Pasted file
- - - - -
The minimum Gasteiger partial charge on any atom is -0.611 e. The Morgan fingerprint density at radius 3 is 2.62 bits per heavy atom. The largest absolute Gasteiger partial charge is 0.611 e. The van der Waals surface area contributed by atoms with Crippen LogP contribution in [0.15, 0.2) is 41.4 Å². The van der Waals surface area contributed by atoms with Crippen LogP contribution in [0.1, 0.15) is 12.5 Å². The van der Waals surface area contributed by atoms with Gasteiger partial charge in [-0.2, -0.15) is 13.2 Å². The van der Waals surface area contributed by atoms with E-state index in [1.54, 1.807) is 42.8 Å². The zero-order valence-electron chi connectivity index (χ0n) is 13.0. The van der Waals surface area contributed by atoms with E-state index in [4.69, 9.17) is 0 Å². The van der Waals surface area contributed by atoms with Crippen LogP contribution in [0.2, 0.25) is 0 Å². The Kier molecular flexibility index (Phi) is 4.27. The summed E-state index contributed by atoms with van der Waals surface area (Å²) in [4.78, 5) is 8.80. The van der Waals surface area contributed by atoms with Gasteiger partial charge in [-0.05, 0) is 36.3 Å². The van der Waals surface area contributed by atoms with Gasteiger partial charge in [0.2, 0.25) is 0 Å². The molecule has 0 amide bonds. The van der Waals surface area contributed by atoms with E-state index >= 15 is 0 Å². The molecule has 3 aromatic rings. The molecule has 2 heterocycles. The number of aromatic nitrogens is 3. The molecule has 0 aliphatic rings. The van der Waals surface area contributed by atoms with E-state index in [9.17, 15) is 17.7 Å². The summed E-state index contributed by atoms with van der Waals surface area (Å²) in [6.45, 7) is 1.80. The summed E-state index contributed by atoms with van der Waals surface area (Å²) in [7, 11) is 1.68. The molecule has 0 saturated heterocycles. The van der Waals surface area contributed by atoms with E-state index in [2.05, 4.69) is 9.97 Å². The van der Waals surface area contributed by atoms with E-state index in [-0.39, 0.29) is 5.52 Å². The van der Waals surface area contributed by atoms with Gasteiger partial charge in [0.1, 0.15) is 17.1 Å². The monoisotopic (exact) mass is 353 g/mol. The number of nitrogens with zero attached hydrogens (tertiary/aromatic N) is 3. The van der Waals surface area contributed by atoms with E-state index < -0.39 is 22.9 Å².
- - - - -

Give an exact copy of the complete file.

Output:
The minimum Gasteiger partial charge on any atom is -0.611 e. The Morgan fingerprint density at radius 3 is 2.62 bits per heavy atom. The largest absolute Gasteiger partial charge is 0.611 e. The van der Waals surface area contributed by atoms with Crippen LogP contribution in [0.15, 0.2) is 41.4 Å². The van der Waals surface area contributed by atoms with Crippen LogP contribution in [0.1, 0.15) is 12.5 Å². The van der Waals surface area contributed by atoms with Gasteiger partial charge in [-0.2, -0.15) is 13.2 Å². The van der Waals surface area contributed by atoms with E-state index in [1.54, 1.807) is 42.8 Å². The zero-order valence-electron chi connectivity index (χ0n) is 13.0. The van der Waals surface area contributed by atoms with E-state index in [4.69, 9.17) is 0 Å². The van der Waals surface area contributed by atoms with Crippen LogP contribution in [0.2, 0.25) is 0 Å². The Kier molecular flexibility index (Phi) is 4.27. The summed E-state index contributed by atoms with van der Waals surface area (Å²) in [4.78, 5) is 8.80. The van der Waals surface area contributed by atoms with Gasteiger partial charge in [-0.05, 0) is 36.3 Å². The van der Waals surface area contributed by atoms with Gasteiger partial charge in [0.2, 0.25) is 0 Å². The molecule has 0 amide bonds. The van der Waals surface area contributed by atoms with E-state index >= 15 is 0 Å². The molecule has 3 aromatic rings. The molecule has 2 heterocycles. The number of aromatic nitrogens is 3. The molecule has 0 aliphatic rings. The van der Waals surface area contributed by atoms with E-state index in [9.17, 15) is 17.7 Å². The summed E-state index contributed by atoms with van der Waals surface area (Å²) in [6.45, 7) is 1.80. The summed E-state index contributed by atoms with van der Waals surface area (Å²) in [7, 11) is 1.68. The molecule has 0 saturated heterocycles. The van der Waals surface area contributed by atoms with E-state index in [2.05, 4.69) is 9.97 Å². The van der Waals surface area contributed by atoms with E-state index in [-0.39, 0.29) is 5.52 Å². The van der Waals surface area contributed by atoms with Gasteiger partial charge in [0.1, 0.15) is 17.1 Å². The monoisotopic (exact) mass is 353 g/mol. The number of nitrogens with zero attached hydrogens (tertiary/aromatic N) is 3. The van der Waals surface area contributed by atoms with E-state index < -0.39 is 22.9 Å².